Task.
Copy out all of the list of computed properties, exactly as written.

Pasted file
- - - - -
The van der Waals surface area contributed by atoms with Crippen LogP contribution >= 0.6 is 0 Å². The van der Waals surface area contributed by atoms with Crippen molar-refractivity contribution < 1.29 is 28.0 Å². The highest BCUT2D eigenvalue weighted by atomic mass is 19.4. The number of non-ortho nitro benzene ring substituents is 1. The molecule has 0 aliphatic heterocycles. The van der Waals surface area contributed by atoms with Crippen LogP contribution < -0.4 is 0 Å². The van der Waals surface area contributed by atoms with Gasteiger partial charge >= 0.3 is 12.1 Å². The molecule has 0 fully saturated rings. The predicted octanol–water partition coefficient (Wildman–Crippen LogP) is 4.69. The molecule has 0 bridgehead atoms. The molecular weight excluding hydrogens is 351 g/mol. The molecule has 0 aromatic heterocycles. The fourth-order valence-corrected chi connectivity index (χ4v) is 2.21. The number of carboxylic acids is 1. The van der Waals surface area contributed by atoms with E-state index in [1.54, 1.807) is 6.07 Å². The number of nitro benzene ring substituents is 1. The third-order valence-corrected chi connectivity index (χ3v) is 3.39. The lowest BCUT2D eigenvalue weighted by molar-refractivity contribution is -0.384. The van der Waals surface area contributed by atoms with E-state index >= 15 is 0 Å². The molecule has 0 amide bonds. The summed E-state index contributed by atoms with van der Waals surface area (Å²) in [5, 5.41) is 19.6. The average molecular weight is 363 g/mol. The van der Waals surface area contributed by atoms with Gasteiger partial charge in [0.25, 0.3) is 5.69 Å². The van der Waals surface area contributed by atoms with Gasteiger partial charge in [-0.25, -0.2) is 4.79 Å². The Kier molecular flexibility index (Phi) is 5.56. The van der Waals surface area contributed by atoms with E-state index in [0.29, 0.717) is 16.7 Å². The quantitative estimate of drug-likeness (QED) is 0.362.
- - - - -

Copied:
The van der Waals surface area contributed by atoms with Crippen LogP contribution >= 0.6 is 0 Å². The van der Waals surface area contributed by atoms with Crippen molar-refractivity contribution < 1.29 is 28.0 Å². The highest BCUT2D eigenvalue weighted by atomic mass is 19.4. The number of non-ortho nitro benzene ring substituents is 1. The molecule has 0 aliphatic heterocycles. The van der Waals surface area contributed by atoms with Crippen LogP contribution < -0.4 is 0 Å². The van der Waals surface area contributed by atoms with Gasteiger partial charge >= 0.3 is 12.1 Å². The molecule has 0 fully saturated rings. The predicted octanol–water partition coefficient (Wildman–Crippen LogP) is 4.69. The molecule has 0 bridgehead atoms. The molecular weight excluding hydrogens is 351 g/mol. The molecule has 0 aromatic heterocycles. The fourth-order valence-corrected chi connectivity index (χ4v) is 2.21. The number of carboxylic acids is 1. The van der Waals surface area contributed by atoms with E-state index in [1.54, 1.807) is 6.07 Å². The number of nitro benzene ring substituents is 1. The third-order valence-corrected chi connectivity index (χ3v) is 3.39. The lowest BCUT2D eigenvalue weighted by molar-refractivity contribution is -0.384. The van der Waals surface area contributed by atoms with E-state index >= 15 is 0 Å². The molecule has 0 amide bonds. The summed E-state index contributed by atoms with van der Waals surface area (Å²) in [5, 5.41) is 19.6. The average molecular weight is 363 g/mol. The van der Waals surface area contributed by atoms with Gasteiger partial charge in [0.25, 0.3) is 5.69 Å². The van der Waals surface area contributed by atoms with Gasteiger partial charge in [-0.25, -0.2) is 4.79 Å². The Kier molecular flexibility index (Phi) is 5.56. The van der Waals surface area contributed by atoms with E-state index in [0.29, 0.717) is 16.7 Å². The quantitative estimate of drug-likeness (QED) is 0.362.